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Brian  Fitzpatrick - Vanderbilt University. Nashville, TN, US

Brian Fitzpatrick

Professor of Law | Vanderbilt University


Expert on class action litigation, federal courts, judicial selection, constitutional law and the Supreme Court.






Brian Fitzpatrick opening remarks at Iowa Judicial Nominating Process Brian T. Fitzpatrick: Scalia's Writing & the Growing Interest in Law Inside Politics:  Retirement of Supreme Court Justice Anthony Kennedy...What's Next? P.3



Brian Fitzpatrick's research at Vanderbilt focuses on class action litigation, federal courts, judicial selection and constitutional law. Professor Fitzpatrick joined Vanderbilt's law faculty in 2007 after serving as the John M. Olin Fellow at New York University School of Law. He graduated first in his class from Harvard Law School and went on to clerk for Judge Diarmuid O'Scannlain on the U.S. Court of Appeals for the Ninth Circuit and Justice Antonin Scalia on the U.S. Supreme Court. After his clerkships, Professor Fitzpatrick practiced commercial and appellate litigation for several years at Sidley Austin in Washington, D.C., and served as Special Counsel for Supreme Court Nominations to U.S. Senator John Cornyn. Before earning his law degree, Professor Fitzpatrick graduated summa cum laude with a bachelor's of science in chemical engineering from the University of Notre Dame. He has received the Hall-Hartman Outstanding Professor Award, which recognizes excellence in classroom teaching, for his Civil Procedure course.

Areas of Expertise (13)

campaign contributions

Class action law suits

women's reproductive rights

Class Actions

Class Action Lawsuits

Civil Procedure

Supreme Court

Federal Courts

Constitutional Law

Judicial Selection

roe v. wade

Reproductive Rights

Litigation & Dispute Resolution

Education (2)

Harvard Law School: J.D., Law 2000

University of Notre Dame: B.S., Chemical Engineering 1997

Affiliations (10)

  • American Law Institute
  • Journal of Law, Economics and Organization
  • Journal of Empirical Legal Studies
  • Oxford University Press
  • Supreme Court Economic Review
  • American Bar Association
  • U.S. Commission on Civil Rights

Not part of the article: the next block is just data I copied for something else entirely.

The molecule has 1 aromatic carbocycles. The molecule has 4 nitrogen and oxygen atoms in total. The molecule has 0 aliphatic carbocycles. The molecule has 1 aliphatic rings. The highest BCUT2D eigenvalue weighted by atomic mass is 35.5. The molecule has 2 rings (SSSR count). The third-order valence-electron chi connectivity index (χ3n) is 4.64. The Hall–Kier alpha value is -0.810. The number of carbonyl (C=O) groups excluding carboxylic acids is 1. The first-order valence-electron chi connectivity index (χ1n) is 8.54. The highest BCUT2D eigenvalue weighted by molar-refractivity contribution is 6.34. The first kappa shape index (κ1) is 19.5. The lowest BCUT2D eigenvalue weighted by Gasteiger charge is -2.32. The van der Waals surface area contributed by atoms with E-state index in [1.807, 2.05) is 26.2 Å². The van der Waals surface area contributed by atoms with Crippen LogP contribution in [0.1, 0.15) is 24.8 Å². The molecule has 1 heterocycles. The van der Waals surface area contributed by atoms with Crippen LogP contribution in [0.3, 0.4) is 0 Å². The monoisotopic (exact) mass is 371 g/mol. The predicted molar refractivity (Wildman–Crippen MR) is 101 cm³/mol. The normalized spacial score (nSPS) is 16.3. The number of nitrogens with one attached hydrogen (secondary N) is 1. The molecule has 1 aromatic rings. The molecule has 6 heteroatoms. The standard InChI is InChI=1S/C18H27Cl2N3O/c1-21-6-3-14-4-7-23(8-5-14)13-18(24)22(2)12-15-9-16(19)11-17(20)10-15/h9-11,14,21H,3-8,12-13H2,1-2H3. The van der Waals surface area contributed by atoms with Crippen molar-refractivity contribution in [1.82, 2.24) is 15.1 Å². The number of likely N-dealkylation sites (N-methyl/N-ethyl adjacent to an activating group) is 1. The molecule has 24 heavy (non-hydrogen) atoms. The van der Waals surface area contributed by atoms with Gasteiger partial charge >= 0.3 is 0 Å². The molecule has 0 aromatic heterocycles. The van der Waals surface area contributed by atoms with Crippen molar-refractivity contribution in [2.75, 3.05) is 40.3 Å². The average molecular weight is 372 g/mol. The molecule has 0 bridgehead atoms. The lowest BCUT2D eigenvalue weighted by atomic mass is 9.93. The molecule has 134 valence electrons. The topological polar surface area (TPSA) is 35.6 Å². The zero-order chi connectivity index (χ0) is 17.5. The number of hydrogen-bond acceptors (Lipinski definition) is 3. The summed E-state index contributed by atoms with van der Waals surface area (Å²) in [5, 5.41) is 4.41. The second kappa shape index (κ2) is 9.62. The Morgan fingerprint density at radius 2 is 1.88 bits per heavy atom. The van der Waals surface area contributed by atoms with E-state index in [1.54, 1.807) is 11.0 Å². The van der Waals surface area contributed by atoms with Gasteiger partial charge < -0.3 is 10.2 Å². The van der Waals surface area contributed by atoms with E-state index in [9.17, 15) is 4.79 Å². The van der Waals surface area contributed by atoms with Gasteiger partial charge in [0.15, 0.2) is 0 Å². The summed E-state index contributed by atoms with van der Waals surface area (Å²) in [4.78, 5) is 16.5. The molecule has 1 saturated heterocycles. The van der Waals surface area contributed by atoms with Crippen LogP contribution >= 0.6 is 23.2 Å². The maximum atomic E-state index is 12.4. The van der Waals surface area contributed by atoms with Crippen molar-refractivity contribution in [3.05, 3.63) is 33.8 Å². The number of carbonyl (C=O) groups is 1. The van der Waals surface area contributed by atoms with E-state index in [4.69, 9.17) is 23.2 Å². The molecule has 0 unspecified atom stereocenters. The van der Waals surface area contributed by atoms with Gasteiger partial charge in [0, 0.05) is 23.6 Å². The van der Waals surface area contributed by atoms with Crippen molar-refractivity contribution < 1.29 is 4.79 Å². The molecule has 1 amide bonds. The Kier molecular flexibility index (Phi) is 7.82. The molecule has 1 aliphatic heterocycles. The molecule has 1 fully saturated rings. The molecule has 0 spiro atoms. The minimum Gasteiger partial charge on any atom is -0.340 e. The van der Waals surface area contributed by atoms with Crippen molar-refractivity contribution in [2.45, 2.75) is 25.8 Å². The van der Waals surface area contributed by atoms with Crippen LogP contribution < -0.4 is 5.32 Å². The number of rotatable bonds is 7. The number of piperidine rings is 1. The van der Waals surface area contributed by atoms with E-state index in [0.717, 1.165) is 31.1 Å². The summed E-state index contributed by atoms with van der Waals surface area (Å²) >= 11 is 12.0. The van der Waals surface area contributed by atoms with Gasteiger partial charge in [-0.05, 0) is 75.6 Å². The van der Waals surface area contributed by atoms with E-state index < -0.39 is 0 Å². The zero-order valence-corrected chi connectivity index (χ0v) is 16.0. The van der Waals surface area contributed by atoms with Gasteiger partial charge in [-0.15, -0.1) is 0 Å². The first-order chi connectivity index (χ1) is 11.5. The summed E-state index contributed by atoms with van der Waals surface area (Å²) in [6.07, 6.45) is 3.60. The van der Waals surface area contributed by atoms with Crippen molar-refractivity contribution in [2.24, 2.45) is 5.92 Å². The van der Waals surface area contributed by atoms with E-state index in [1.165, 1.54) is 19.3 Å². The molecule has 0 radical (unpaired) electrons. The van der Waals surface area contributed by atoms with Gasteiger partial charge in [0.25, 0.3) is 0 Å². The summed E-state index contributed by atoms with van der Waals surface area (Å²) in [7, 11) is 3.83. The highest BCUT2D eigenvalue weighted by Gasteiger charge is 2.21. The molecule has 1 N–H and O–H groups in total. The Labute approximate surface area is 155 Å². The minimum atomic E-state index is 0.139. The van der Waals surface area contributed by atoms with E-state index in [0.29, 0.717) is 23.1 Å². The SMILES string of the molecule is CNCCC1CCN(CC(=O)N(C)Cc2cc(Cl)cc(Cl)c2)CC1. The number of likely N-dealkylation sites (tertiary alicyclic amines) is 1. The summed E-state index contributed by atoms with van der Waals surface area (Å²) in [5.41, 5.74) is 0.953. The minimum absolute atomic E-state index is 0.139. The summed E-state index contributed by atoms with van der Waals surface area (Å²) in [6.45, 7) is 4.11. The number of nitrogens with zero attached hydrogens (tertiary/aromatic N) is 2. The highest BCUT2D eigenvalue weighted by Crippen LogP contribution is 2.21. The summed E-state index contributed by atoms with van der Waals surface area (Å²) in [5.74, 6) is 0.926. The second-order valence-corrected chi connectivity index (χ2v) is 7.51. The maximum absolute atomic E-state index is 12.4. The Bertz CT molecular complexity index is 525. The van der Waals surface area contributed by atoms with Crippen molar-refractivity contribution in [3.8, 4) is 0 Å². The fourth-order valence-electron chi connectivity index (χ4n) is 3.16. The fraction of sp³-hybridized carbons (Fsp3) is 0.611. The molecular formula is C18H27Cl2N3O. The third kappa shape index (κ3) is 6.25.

• Tennessee Stonewall Bar Association
  • American Swiss Foundation Young Leaders
  • District of Columbia

Selected Media Appearances (10)

Trump files class action lawsuits targeting Facebook, Twitter and Google’s YouTube over ‘censorship’ of conservatives

Washington Post  online


“The fact that they benefit from a federal law does not transform someone into the federal government,” said Brian Fitzpatrick, a professor of law at Vanderbilt University. “All of us benefit from laws at some point or another and that doesn’t transform us into the federal government.”

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Trump sues Twitter, Facebook, Google – and immediately begins fundraising off the effort

CNBC  online


“I think the lawsuit has almost no chance of success,” Vanderbilt University law professor Brian Fitzpatrick told CNBC in a phone interview. The tech platforms are private entities, not government institutions, and therefore the plaintiffs’ claims about constitutional violations do not hold up, Fitzpatrick said.

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As Tesla Solar Roof customers file another lawsuit, California is set to decide whether to combine them into a single class-action complaint

Insider  online


That order was to be expected, since the cases were similar, said Brian Fitzpatrick, a professor at Vanderbilt Law School and author of "The Conservative Case for Class Actions." Otherwise, he added, "multiple judges could end up reinventing wheels in similar cases."

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Barrett’s Record: A Conservative Who Would Push the Supreme Court to the Right

New York Times  online


“There may be fewer surprises from someone like her than there were from Justice Scalia,” said Brian T. Fitzpatrick, a former law clerk to the justice and a law professor at Vanderbilt University. “She is sympathetic to Justice Scalia’s methods, but I don’t get the sense that she is going to be a philosophical leader on how those methods should be executed.”

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She was a professor at Notre Dame and I’m sure some of her ideas have been shaped and influenced by her students: Prof. of Law on SCOTUS nominee

Yahoo! Finance  online